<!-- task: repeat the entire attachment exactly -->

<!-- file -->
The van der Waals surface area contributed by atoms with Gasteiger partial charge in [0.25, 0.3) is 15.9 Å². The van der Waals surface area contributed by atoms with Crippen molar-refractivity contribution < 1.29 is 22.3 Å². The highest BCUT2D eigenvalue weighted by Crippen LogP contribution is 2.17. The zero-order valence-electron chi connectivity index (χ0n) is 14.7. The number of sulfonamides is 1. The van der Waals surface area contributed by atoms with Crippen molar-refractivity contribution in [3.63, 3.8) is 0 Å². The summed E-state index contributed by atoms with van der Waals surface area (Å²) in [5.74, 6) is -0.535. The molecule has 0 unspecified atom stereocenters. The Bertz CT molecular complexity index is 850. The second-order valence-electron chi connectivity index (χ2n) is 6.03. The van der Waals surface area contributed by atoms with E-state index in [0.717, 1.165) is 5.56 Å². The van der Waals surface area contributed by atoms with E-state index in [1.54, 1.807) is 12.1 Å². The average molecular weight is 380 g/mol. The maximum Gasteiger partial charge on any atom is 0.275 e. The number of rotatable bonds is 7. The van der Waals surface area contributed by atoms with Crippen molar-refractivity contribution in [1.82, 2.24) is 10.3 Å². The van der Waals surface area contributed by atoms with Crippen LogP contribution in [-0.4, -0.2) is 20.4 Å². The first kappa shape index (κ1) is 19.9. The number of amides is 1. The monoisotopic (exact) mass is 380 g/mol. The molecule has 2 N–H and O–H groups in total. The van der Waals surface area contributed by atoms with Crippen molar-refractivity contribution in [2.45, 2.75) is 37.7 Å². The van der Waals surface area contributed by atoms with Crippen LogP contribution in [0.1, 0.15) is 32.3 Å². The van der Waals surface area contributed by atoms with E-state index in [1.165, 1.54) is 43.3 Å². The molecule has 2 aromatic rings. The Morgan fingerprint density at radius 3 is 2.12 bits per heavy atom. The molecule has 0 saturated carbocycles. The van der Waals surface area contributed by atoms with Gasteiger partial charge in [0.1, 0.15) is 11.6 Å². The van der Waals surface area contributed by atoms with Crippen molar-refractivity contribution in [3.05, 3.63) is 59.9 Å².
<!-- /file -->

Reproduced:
The van der Waals surface area contributed by atoms with Gasteiger partial charge in [0.25, 0.3) is 15.9 Å². The van der Waals surface area contributed by atoms with Crippen molar-refractivity contribution < 1.29 is 22.3 Å². The highest BCUT2D eigenvalue weighted by Crippen LogP contribution is 2.17. The zero-order valence-electron chi connectivity index (χ0n) is 14.7. The number of sulfonamides is 1. The van der Waals surface area contributed by atoms with Crippen molar-refractivity contribution in [3.63, 3.8) is 0 Å². The summed E-state index contributed by atoms with van der Waals surface area (Å²) in [5.74, 6) is -0.535. The molecule has 0 unspecified atom stereocenters. The Bertz CT molecular complexity index is 850. The second-order valence-electron chi connectivity index (χ2n) is 6.03. The van der Waals surface area contributed by atoms with E-state index in [0.717, 1.165) is 5.56 Å². The van der Waals surface area contributed by atoms with E-state index in [1.54, 1.807) is 12.1 Å². The average molecular weight is 380 g/mol. The maximum Gasteiger partial charge on any atom is 0.275 e. The number of rotatable bonds is 7. The van der Waals surface area contributed by atoms with Crippen molar-refractivity contribution in [1.82, 2.24) is 10.3 Å². The van der Waals surface area contributed by atoms with Crippen LogP contribution in [-0.4, -0.2) is 20.4 Å². The first kappa shape index (κ1) is 19.9. The number of amides is 1. The monoisotopic (exact) mass is 380 g/mol. The molecule has 2 N–H and O–H groups in total. The van der Waals surface area contributed by atoms with Crippen molar-refractivity contribution in [2.45, 2.75) is 37.7 Å². The van der Waals surface area contributed by atoms with Crippen LogP contribution in [0.1, 0.15) is 32.3 Å². The van der Waals surface area contributed by atoms with E-state index in [1.165, 1.54) is 43.3 Å². The molecule has 2 aromatic rings. The Morgan fingerprint density at radius 3 is 2.12 bits per heavy atom. The molecule has 0 saturated carbocycles. The van der Waals surface area contributed by atoms with Gasteiger partial charge in [0.1, 0.15) is 11.6 Å². The van der Waals surface area contributed by atoms with Crippen molar-refractivity contribution in [3.05, 3.63) is 59.9 Å².